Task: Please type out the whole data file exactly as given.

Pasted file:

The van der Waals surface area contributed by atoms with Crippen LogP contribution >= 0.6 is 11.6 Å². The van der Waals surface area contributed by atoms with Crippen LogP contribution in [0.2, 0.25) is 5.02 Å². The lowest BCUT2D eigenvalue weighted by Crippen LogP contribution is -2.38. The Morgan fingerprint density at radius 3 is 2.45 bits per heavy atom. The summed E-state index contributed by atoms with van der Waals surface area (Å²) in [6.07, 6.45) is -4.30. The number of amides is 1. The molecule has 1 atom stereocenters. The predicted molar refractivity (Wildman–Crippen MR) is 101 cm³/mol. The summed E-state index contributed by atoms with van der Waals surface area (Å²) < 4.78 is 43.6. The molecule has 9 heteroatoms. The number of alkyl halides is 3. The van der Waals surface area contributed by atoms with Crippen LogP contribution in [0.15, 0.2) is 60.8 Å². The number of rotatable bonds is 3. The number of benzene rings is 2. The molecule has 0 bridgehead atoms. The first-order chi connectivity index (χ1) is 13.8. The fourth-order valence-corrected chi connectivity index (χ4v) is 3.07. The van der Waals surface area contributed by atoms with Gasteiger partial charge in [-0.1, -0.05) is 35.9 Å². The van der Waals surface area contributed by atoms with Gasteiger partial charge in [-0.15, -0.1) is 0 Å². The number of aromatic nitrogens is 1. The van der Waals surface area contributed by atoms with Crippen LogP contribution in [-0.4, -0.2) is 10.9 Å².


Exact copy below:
The van der Waals surface area contributed by atoms with Crippen LogP contribution >= 0.6 is 11.6 Å². The van der Waals surface area contributed by atoms with Crippen LogP contribution in [0.2, 0.25) is 5.02 Å². The lowest BCUT2D eigenvalue weighted by Crippen LogP contribution is -2.38. The Morgan fingerprint density at radius 3 is 2.45 bits per heavy atom. The summed E-state index contributed by atoms with van der Waals surface area (Å²) in [6.07, 6.45) is -4.30. The number of amides is 1. The molecule has 1 atom stereocenters. The predicted molar refractivity (Wildman–Crippen MR) is 101 cm³/mol. The summed E-state index contributed by atoms with van der Waals surface area (Å²) < 4.78 is 43.6. The molecule has 9 heteroatoms. The number of alkyl halides is 3. The van der Waals surface area contributed by atoms with Crippen LogP contribution in [0.15, 0.2) is 60.8 Å². The number of rotatable bonds is 3. The number of benzene rings is 2. The molecule has 0 bridgehead atoms. The first-order chi connectivity index (χ1) is 13.8. The fourth-order valence-corrected chi connectivity index (χ4v) is 3.07. The van der Waals surface area contributed by atoms with Gasteiger partial charge in [-0.1, -0.05) is 35.9 Å². The van der Waals surface area contributed by atoms with Gasteiger partial charge in [-0.15, -0.1) is 0 Å². The number of aromatic nitrogens is 1. The van der Waals surface area contributed by atoms with Crippen LogP contribution in [-0.4, -0.2) is 10.9 Å².